After the remarkably untaxing, in fact rather leisurely, all-day, four-show Marathon performance of this theatrical staging of Christopher Logue’s War Music, which in turn is his retelling of Homer’s Iliad, our four-wheeled 21st century chariot sped us back to Cardiff from Llanelli. Not quite an Odyssey but enough to reinforce the other world, other time experience we had encountered and an illusion in keeping with Logue’s fusion of idioms and language across the eras.
Twenty-four later the voices of Llion Williams, Clare Cage, Melanie Walters, Guy Lewis, Daniel Hawksford, Richard Lynch still lingers in my head, particularly those of the mega heroes Richard as Achilles and Guy as Hector.
This is overwhelmingly a performance for voices as we are given four slices of the epic tales from Homer of a world of bold and brave, superstitious and fearful humans and arrogant, egocentric, vain, playful and inhuman gods – a celebration of Classical storytelling and the art of the late contemporary poet Christopher Logue.
The words, a fusion of three thousand years, stretch out to the audience from the actors, although I would be tempted to call them more orators, meld names, places and references from schoolboy memories with modern-day allusions, such as humming power lines, figures and events from modern military history, El Alamein, Stalingrad, Napoleonic battles and “it will be over by Christmas”.
Each of the four parts of this collaboration between NTW and Ffwrnes share the same use of tyres, white plastic garden chairs, wooden sheets and wooden timbers to have a continuously, ever-changing, architectural flow, while the all-in-black actors, move around to take hold of the microphones descending from the heavens of the bare auditorium.
Claire Cage, Daniel Hawksford and Guy Lewis
All around are screen that, like autocues, have the rolling text which they read as they gesture and move, yet rely on the acting in their voices, to inhabit the legends of these super heroes, or in Achilles case, mega sulker, as the 10 year long Trojan War reaches a quagmire.
Those voices are from Clare Cage, Melanie Walters, Guy Lewis, Daniel Hawksford, Richard Lynch and Llion Williams who between them present a marble statue crammed gallery of figures from Classical legends including, of course, Achilles, Menelaos, Ajax, Patroculus, Cassandra, Odysseus, Agamemnon, Helen , Priam and Hector.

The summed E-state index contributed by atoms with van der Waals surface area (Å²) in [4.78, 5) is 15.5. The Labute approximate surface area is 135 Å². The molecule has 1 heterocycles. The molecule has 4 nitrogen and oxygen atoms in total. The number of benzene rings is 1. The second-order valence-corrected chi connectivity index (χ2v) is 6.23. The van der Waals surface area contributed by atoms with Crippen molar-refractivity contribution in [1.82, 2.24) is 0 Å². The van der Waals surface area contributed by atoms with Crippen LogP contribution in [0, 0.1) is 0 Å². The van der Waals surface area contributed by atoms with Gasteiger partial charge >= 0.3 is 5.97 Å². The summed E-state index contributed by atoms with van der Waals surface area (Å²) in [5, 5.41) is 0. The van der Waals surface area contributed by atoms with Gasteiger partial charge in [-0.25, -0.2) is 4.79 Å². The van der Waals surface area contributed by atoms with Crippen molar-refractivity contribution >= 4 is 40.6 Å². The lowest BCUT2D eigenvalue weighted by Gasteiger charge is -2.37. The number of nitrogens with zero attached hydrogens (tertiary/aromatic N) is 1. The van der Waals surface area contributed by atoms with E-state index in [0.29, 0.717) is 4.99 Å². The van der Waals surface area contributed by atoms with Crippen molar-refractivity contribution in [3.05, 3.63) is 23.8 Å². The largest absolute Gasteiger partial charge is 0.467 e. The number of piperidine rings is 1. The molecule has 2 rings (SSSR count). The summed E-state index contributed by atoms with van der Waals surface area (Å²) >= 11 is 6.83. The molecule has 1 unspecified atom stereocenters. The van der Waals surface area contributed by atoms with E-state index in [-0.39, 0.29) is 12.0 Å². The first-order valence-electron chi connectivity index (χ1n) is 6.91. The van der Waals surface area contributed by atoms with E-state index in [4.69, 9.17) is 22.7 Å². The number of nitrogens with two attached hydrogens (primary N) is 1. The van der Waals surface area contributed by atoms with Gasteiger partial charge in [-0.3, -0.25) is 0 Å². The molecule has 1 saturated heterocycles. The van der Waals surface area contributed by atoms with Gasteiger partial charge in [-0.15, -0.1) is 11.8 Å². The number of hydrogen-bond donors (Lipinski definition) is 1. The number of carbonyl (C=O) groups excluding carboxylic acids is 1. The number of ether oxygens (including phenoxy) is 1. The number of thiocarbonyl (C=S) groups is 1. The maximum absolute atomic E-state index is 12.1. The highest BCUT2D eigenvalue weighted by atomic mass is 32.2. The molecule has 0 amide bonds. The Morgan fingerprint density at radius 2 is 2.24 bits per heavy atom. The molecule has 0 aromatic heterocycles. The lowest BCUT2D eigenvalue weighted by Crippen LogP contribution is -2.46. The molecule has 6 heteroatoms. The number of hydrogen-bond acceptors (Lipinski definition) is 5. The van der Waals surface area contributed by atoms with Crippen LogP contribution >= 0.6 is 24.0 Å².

Those gods are played by teenagers and we only see them as virtual performers speaking to one another and to the humans below from a row of screens. This is splendid in setting them apart from the mortals, giving them the aura of interfering, spoilt, squabbling and selfish egos that cannot restrain themselves from dabbling in earthly affairs. Those teenagers, Jacob Brown, Connor Charles, Madison Ellery, Scott Gutteridge, Lucy Havard, Harry Lynn, Ella Peel, Carmen Smith, Joseph Stockton and Madison Eve Thomas, gave captivating performances of more human-like characters than the mortals below.
Each of the four parts, Kings, The Husbands, Red/Cold and War Music are presented by the project’s directors, and previous NTW partners in site specific performance, Mike Pearson and Mike Brookes as roughly two-hour long self-contained works, based on Logue’s books. Do they each stand on their own in isolation? I wouldn’t really have though so, and having seen all four in the Marathon day I found each dependent on the other for a full appreciation and understanding not so much of the story but of the staging, the video backdrop and the use of those architectural elements.
I have to say there were times when I felt almost as if I as an audience member was more of a hindrance to the production than the focus of the work as around we mere mortals those tyres, garden chairs and wooden poles were moved around and frequently with no obviously understandable reason why. At other times it was wonderfully effective, throwing hundreds of chairs into an interlocking wall or tower or strapping them together to raise on poles as eight beacons, or put into ranks and push in surges across the space. Hard work from the tyre-moving, chair-lobbing, pole-wielding protagonists soem of whom also are Narrators; John Rowley, Richard Huw Morgan, Rosa Casado and Ffion Jones.
I am sure I was not alone, however, in wishing at times it would just stop and I could stand or sit or crouch and remain immersed, washed over, by those voices and the poetry rather than wonder when I was next going to get moved around to enable more shape shifting.
Similarly I managed by sheer luck to be in eye of the screen when the gods appeared but others in the audience just hear voices as they could only be seen from about half of the theatre space. Always in eye sight is the screen of video with desolate landscapes, stark forest or silent lakes while a heavily percussive score and soundscape from John Hardy Music and Mike Beer is like those gods, omnipresent, but unlike them does not impose on those mesmerising, melodious voices.
By the way, forget Helen and Paris, the story of Achilles and Patroclus is far more moving.
Melanie Walters and Daniel Hawksford
There are more performances of the individual parts until October 3 when Iliad ends with another Marathon, this time an all-night experience.